The Importance of Cherishing Myself

Tasha full f aceOn the rare occasions when I have been without anyone to cook for except myself I found that I had very little interest in making my own meals. While I truly love to cook for my friends and my family, in my experience, it brings me been little to no pleasure to cook just for me. Lately, I haven’t had to deal with that problem, and while I hope I won’t have to in the future, if I do, I will try to think differently. This attitude may be why most if not all of the retirement and assisted living communities have food plans included in their fees, as well as dining rooms that serve up to three meals a day.

For most of us cherishing ourselves is not easy. It’s not something that comes naturally, and there’s a reason for that. While because they don’t know much about being an individual, very young children are naturally unselfish, once they learn to think of themselves as “me” most of their parents begin teaching them to share. “Sharing is caring” becomes a kind of guidance with which to approach both giving and doing. This is all very well until we begin to leave ourselves out of the sharing equation. It is vital to remember ourselves when we share. I am happier and more content when I include myself in my decisions and actions concerning others.

What can make us forget to do that is that often it feels better to give than to receive. Giving can even make us feel a bit superior to the recipient, a kind of pat on the head. It can also incline us to wish to be thanked or even to be given back to in some way. If or when we do not get a return on our gift, we may grow resentful. This then can create a feeling of martyrdom or even bitterness as in: “I did thus and such for them and got nothing back,” or “Look what I gave them and what did they give me?!”

If we cherish others at our own expense and forget to cherish ourselves, we do both the recipient and ourselves a disservice. It is not difficult to think of ways to cherish ourselves. However given that it may feel more virtuous to focus on others, it may also be easier to do so. Yet small acts on our own behalf can make a big difference. For instance: remembering to buy and prepare a kind of tea I like along with the one that Stephen prefers starts my morning happily. Remembering to ask him to join me in doing tasks or walking enhances my day.

My own small acts of kindness to myself, like taking the time to sit with my feet up and read a fun book for at least an hour a day, or occasionally stopping what I am doing and going out on the porch for a breath of fresh air make me feel good. I also appreciate it when I remember to do a bit of stretching or some exercise. When I discover a new pair of socks at my favorite online provider, or a pretty but unnecessary item of clothing in our local thrift store, I no longer feel guilty giving this to myself. Sharing means giving equally, not depriving oneself. If I encounter any guilt when I do something for me, I remind myself that I deserve to be cherished, and I smile and tell myself, “I love you too.”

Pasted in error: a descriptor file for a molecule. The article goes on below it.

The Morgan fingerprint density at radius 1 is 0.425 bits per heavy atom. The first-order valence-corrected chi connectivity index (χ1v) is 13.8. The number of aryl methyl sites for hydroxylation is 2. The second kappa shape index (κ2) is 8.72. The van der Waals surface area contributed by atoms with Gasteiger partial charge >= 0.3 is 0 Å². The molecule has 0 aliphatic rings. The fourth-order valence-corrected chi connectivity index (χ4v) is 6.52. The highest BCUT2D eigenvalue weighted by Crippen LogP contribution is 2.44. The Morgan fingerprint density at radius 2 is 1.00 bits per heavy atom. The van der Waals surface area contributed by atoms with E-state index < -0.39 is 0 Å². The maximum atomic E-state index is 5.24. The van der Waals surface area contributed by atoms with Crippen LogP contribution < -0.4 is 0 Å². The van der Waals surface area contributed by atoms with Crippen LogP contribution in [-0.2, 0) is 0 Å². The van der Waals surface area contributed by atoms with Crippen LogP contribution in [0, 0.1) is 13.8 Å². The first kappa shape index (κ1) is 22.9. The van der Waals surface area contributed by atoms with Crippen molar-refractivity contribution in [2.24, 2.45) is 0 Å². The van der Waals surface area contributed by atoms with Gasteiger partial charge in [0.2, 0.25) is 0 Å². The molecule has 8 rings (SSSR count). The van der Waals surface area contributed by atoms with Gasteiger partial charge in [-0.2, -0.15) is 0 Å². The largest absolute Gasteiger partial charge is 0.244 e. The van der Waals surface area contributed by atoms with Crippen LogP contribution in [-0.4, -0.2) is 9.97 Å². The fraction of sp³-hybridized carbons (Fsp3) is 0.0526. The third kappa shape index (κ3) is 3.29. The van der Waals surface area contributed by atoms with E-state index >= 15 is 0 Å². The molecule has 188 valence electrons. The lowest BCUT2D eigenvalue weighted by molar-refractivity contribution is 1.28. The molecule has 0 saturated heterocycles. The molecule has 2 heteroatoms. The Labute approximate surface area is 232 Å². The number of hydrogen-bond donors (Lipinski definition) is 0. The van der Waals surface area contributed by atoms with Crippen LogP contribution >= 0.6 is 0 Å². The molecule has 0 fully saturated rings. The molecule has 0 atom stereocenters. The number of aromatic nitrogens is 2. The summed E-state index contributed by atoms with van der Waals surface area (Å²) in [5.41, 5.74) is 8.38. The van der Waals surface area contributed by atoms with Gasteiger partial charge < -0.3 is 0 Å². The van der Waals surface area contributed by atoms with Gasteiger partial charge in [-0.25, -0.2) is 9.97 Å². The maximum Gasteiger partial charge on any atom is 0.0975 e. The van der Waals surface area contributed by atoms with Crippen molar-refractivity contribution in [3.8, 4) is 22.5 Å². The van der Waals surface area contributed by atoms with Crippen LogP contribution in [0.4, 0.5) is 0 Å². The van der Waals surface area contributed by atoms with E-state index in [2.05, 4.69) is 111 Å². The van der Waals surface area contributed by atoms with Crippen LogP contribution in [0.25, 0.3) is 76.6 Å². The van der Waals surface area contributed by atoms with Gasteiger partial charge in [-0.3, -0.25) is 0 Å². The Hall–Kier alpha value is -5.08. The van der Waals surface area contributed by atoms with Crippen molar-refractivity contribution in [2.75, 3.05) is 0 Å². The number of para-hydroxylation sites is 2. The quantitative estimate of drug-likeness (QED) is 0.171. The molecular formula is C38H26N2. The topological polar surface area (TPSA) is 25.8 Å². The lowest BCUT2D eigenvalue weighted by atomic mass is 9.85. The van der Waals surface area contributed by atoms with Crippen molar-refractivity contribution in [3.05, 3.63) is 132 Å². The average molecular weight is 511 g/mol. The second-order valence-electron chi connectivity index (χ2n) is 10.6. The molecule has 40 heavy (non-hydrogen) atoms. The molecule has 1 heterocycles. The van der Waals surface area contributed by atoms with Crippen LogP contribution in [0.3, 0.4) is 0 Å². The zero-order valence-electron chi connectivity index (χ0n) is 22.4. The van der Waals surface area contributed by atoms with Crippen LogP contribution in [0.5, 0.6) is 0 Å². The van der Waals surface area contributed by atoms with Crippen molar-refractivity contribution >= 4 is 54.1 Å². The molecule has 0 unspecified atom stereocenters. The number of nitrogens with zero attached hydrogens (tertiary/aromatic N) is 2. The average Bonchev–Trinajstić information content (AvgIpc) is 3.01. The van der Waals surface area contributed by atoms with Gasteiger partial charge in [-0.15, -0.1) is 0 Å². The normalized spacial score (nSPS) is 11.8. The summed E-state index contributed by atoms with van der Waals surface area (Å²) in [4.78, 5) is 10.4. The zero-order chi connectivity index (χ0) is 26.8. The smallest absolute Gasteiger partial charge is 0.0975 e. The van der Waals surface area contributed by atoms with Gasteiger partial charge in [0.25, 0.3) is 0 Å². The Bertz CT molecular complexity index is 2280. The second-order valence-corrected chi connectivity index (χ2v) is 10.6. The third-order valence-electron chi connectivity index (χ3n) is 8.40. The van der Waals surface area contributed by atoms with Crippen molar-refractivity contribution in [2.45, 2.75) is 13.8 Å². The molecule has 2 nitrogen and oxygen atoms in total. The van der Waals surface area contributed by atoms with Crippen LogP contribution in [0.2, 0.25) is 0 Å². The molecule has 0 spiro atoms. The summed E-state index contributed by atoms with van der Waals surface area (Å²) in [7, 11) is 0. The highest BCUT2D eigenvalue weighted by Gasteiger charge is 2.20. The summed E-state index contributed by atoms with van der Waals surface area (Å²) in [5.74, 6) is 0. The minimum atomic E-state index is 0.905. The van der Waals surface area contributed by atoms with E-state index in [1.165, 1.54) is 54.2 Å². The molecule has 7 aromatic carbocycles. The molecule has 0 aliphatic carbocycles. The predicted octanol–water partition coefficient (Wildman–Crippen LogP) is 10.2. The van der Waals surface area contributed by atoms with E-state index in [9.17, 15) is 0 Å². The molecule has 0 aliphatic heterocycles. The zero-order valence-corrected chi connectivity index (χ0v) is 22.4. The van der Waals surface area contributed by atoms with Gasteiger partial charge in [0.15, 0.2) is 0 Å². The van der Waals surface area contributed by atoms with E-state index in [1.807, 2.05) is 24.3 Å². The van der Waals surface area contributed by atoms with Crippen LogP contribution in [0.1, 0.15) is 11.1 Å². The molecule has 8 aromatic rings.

The Many Ways of Cherishing, Part One

Dad with Snake Dictionary definitions of “cherish” tell us it comes from words that imply caring and holding dear. The French word “cher,” or “cherie” meaning dear one is often used as a term of endearment, especially in Europe. That and those we cherish are what and whom we hold in our hearts as precious. Keeping, implying more than just a momentary affection, is another dictionary definition of cherishing. I was thinking of this as I contemplated Father’s Day and the memories I cherish of my late dad.

I fondly remember our many sand castles we built on the beach over the years. On occasional weekends would go to my Great Aunt Alice’s beach cottage so he could get away from the incessant telephone calls from clients who thought they were having horticultural emergencies. No cell phones disturbed our peace, nor was there even a landline to the simple, somewhat primitive beach shack our family slept in. Our daylight hours were spent on the sand, in the water or weeding the beach grass from the path to it. He considered that his way of repaying his aunt for her kindness in lending us the cottage.